Similarly, in Japan, greater attention is being paid by the government to develop renewables and, for the first time, foreign infrastructure funds are picking up large solar deals in the country.

Given the disparity between regions and the heterogeneity of the Asian infrastructure sector, how do investors go about formulating a strategy for investing? Jan Mende, a vice president at asset manager Capital Dynamics, says that with the expected population and market growth in Asia, there is “potential for expansion of brownfield assets and development of new greenfield assets which can offer potential for higher returns, in addition to the traditional mature infrastructure investment with a lower return characteristic”.


Moreover, adds Urs Rieder, a managing director at Capital Dynamics, despite the significant growth of the infrastructure market in Asia, the number of experienced fund managers active in the region remains low relative to the market size.

“While aiming to invest across different segments of the market to achieve an investor’s desired risk/return profile, investors should not compromise on fund manager quality for the sake of portfolio construction,” he says. Particularly in Asia it is important to invest with managers that operate with experienced local teams, managers that have extensive networks that help to get deals closed, and teams with strong alignment of interest, he adds.

As of now, Bastin says that emerging markets in general – including those in Asia – are not the flavour of the day for institutional investors. Of those that private equity funds target, the larger ones are moving in the direction of direct investments, teaming up with strategic buyers in the process. On the other hand, many medium-sized institutional investors that have carved out allocations for infrastructure fund investments are going first to Europe and the US, he says.

Bastin thinks they will come back to Asia, though, because there is a considerable amount of capital available for investment in Europe but barely any growth in new opportunities. Hence, asset prices there are increasing as a result of greater competition. He says, however, that if institutional investors do come back, they will be much more selective this time and target specific markets, not just pan-Asian opportunities.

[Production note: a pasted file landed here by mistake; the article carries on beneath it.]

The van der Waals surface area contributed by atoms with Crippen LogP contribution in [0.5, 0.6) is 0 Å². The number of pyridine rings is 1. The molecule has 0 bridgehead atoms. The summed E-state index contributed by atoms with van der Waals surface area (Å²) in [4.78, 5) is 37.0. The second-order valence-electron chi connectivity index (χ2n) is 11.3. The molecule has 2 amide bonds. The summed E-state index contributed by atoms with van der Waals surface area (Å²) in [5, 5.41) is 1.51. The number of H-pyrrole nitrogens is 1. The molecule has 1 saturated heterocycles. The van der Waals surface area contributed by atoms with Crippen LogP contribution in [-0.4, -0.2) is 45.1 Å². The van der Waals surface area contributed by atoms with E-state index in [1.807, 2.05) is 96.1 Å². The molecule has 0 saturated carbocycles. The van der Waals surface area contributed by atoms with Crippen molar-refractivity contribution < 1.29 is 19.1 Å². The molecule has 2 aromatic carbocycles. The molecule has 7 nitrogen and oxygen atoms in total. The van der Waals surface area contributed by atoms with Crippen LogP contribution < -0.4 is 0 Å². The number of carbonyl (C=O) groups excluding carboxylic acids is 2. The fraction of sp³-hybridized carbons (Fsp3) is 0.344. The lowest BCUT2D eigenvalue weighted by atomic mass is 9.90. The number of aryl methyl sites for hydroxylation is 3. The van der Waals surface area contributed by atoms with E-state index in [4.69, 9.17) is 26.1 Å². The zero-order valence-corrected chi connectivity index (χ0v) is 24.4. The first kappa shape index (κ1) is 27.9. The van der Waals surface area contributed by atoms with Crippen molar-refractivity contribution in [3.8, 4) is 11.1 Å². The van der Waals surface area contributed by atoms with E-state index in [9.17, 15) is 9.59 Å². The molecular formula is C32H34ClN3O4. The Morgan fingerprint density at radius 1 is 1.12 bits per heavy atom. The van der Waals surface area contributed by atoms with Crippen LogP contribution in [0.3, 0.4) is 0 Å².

This is something the larger institutional investors are already practicing. Aerts says APG’s Asian investment strategy is quite targeted. “Our clients have a preference for infrastructure assets with substantially contracted or regulated revenue streams providing downside protection. However, we’re also targeting to build up a portfolio with a diversified revenue risk profile which will enhance the overall portfolio return. We believe this is where Asia comes into play.”

The firm is focused on specific markets and does not take a blanket approach to investing in Asian infrastructure. The asset manager’s recent foray into India is along the lines of what Bastin refers to. Aerts says APG has been putting effort and time into finding the right local partners “with the aim to build long-term partnerships”. For example, it has formed a strategic alliance with Piramal Enterprises, one of India’s largest diversified companies, to invest in infrastructure projects in the country. It is looking to set up similar partnerships across other Asian markets as well.


Asian infrastructure offers a compelling proposition for experienced infrastructure investors to diversify their portfolios, says Rieder. “An allocation to Asian infrastructure is seen as an attractive addition to an infrastructure portfolio based on mega-trends in Asia and risk premiums, which typically more than offset increased country, business and foreign exchange risks.”

Asia’s infrastructure requirements will increase substantially over the next few years as the economies in the region keep growing and this will further open up opportunities for private investment in the sector. According to PwC’s Capital Project and Infrastructure Spending: Outlook to 2025 report, Asia’s infrastructure market is expected to grow by between 7 percent and 8 percent a year over the next decade, approaching $5.36 trillion annually by 2025. By then, this figure will represent almost 60 percent of the world’s total.